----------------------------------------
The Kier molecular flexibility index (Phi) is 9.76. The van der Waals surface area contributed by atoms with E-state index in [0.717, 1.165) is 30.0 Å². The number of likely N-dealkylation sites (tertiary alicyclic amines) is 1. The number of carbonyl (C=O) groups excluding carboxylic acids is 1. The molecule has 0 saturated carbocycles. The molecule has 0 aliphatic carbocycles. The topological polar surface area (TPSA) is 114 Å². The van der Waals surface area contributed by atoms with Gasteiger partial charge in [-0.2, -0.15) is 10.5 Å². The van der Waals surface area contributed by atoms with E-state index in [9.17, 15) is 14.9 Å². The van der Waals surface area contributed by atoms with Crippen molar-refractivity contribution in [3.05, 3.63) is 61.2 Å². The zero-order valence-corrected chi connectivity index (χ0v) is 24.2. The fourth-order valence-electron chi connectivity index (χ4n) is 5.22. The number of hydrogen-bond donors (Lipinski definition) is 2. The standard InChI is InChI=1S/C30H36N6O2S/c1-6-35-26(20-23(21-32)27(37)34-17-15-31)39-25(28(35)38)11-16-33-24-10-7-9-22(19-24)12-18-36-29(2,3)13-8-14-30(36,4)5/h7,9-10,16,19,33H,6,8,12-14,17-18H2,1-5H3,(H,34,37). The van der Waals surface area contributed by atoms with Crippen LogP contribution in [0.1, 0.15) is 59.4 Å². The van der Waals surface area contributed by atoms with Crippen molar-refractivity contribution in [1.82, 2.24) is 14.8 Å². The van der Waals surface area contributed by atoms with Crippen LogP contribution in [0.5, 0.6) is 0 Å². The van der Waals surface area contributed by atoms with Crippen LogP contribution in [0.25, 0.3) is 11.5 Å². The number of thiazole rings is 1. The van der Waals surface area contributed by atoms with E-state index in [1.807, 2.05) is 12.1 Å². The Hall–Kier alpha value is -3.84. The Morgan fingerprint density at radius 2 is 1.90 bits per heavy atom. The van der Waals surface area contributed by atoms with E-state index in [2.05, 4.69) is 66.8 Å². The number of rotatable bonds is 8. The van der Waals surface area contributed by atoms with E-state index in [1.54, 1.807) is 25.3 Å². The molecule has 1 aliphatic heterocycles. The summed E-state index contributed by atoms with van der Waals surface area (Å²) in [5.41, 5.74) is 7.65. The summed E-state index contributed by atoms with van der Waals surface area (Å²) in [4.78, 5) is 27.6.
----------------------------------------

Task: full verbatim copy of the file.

The Kier molecular flexibility index (Phi) is 9.76. The van der Waals surface area contributed by atoms with E-state index in [0.717, 1.165) is 30.0 Å². The number of likely N-dealkylation sites (tertiary alicyclic amines) is 1. The number of carbonyl (C=O) groups excluding carboxylic acids is 1. The molecule has 0 saturated carbocycles. The molecule has 0 aliphatic carbocycles. The topological polar surface area (TPSA) is 114 Å². The van der Waals surface area contributed by atoms with Gasteiger partial charge in [-0.2, -0.15) is 10.5 Å². The van der Waals surface area contributed by atoms with E-state index in [9.17, 15) is 14.9 Å². The van der Waals surface area contributed by atoms with Crippen molar-refractivity contribution in [3.05, 3.63) is 61.2 Å². The zero-order valence-corrected chi connectivity index (χ0v) is 24.2. The fourth-order valence-electron chi connectivity index (χ4n) is 5.22. The number of hydrogen-bond donors (Lipinski definition) is 2. The standard InChI is InChI=1S/C30H36N6O2S/c1-6-35-26(20-23(21-32)27(37)34-17-15-31)39-25(28(35)38)11-16-33-24-10-7-9-22(19-24)12-18-36-29(2,3)13-8-14-30(36,4)5/h7,9-10,16,19,33H,6,8,12-14,17-18H2,1-5H3,(H,34,37). The van der Waals surface area contributed by atoms with Crippen LogP contribution in [0.1, 0.15) is 59.4 Å². The van der Waals surface area contributed by atoms with Crippen molar-refractivity contribution in [1.82, 2.24) is 14.8 Å². The van der Waals surface area contributed by atoms with Crippen LogP contribution in [0.5, 0.6) is 0 Å². The van der Waals surface area contributed by atoms with Crippen LogP contribution in [0.25, 0.3) is 11.5 Å². The number of thiazole rings is 1. The van der Waals surface area contributed by atoms with E-state index in [1.807, 2.05) is 12.1 Å². The Hall–Kier alpha value is -3.84. The Morgan fingerprint density at radius 2 is 1.90 bits per heavy atom. The van der Waals surface area contributed by atoms with E-state index in [2.05, 4.69) is 66.8 Å². The number of rotatable bonds is 8. The van der Waals surface area contributed by atoms with E-state index in [1.54, 1.807) is 25.3 Å². The molecule has 1 aliphatic heterocycles. The summed E-state index contributed by atoms with van der Waals surface area (Å²) in [5.41, 5.74) is 7.65. The summed E-state index contributed by atoms with van der Waals surface area (Å²) in [4.78, 5) is 27.6.